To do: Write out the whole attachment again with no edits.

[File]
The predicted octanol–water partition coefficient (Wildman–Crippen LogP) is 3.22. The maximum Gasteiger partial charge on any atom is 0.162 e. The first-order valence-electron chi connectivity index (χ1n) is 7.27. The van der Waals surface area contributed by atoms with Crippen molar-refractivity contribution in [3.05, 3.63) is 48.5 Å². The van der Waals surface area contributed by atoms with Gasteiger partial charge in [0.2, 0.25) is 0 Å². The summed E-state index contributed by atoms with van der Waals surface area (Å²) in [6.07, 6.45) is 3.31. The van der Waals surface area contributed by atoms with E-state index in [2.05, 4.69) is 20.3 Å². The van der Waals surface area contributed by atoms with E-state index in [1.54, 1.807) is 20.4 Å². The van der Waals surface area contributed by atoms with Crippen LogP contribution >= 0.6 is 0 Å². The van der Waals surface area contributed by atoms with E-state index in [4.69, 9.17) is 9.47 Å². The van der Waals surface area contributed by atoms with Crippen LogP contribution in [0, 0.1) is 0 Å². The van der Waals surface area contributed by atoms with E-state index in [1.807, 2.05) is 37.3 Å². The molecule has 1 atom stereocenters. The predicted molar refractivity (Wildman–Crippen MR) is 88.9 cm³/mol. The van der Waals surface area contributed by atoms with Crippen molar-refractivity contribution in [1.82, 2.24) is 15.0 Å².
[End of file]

The predicted octanol–water partition coefficient (Wildman–Crippen LogP) is 3.22. The maximum Gasteiger partial charge on any atom is 0.162 e. The first-order valence-electron chi connectivity index (χ1n) is 7.27. The van der Waals surface area contributed by atoms with Crippen molar-refractivity contribution in [3.05, 3.63) is 48.5 Å². The van der Waals surface area contributed by atoms with Gasteiger partial charge in [0.2, 0.25) is 0 Å². The summed E-state index contributed by atoms with van der Waals surface area (Å²) in [6.07, 6.45) is 3.31. The van der Waals surface area contributed by atoms with E-state index in [2.05, 4.69) is 20.3 Å². The van der Waals surface area contributed by atoms with E-state index in [1.54, 1.807) is 20.4 Å². The van der Waals surface area contributed by atoms with Crippen LogP contribution >= 0.6 is 0 Å². The van der Waals surface area contributed by atoms with E-state index in [4.69, 9.17) is 9.47 Å². The van der Waals surface area contributed by atoms with Crippen LogP contribution in [0, 0.1) is 0 Å². The van der Waals surface area contributed by atoms with E-state index in [1.807, 2.05) is 37.3 Å². The molecule has 1 atom stereocenters. The predicted molar refractivity (Wildman–Crippen MR) is 88.9 cm³/mol. The van der Waals surface area contributed by atoms with Crippen molar-refractivity contribution in [1.82, 2.24) is 15.0 Å².